10 key elements of meal planning
1. Don't start from scratch. You probably have a few meals that are regulars in your household. Repeat them every week or two. Then if you're up for it, try something new once in a while.
2. Check the refrigerator. Use this for planning the next week's meals. What needs using up? What else do you need to finish a dish?
3. Use portion planners. Use a portion calculator to figure out how much pasta or chicken or vegetables to make for your group, so you don't end up with too much. There are many on the Web to choose from.
4. Have kitchen essentials on hand. Having two to three grains, cooking fundamentals, some key spices and sauces that come to the rescue can bring new life to old meals.
5. Choose building blocks. Pick two types of protein, one or two grains and a vegetable medley that you can make at the beginning of the week and then incorporate into different meals.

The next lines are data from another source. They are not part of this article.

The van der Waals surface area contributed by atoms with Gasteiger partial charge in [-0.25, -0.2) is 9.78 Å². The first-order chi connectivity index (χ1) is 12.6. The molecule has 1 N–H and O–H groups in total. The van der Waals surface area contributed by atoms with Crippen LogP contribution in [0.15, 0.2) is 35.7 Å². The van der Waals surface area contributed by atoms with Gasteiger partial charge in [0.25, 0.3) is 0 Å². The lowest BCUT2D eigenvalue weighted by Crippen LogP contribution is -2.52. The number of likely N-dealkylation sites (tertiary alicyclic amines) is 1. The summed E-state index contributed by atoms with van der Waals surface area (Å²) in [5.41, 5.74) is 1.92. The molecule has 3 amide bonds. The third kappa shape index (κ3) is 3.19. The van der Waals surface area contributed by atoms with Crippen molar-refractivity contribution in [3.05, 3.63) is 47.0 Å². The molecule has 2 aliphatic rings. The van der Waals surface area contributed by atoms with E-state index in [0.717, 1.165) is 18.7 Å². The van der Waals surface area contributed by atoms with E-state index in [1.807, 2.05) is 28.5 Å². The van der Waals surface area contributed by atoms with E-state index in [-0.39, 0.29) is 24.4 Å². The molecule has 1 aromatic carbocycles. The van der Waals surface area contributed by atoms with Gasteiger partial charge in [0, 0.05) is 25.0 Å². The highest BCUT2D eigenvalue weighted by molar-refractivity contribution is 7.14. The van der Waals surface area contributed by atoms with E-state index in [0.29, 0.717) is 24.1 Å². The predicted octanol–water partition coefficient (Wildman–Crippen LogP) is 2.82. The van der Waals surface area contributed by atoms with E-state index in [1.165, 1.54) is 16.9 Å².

6. Think double duty. The ingredients we need don't always come in the portions we need them in. Incorporating those ingredients into multiple meals can help avoid end-of-the-week overload.
7. Schedule in a lazy night. Or plan on two or three, whether it's ordering in or taking prepared food from the freezer. Be realistic.
8. Go fresh first. Use perishables earlier in the week and use staples (such as pasta) later in the week.
9. Lean on frozen ingredients. They fill in the gaps, especially when fresh vegetables run out.
10. Cook batches and freeze. Be ready for those lazy nights.
From Dana Gunders, "Waste-Free Kitchen Handbook"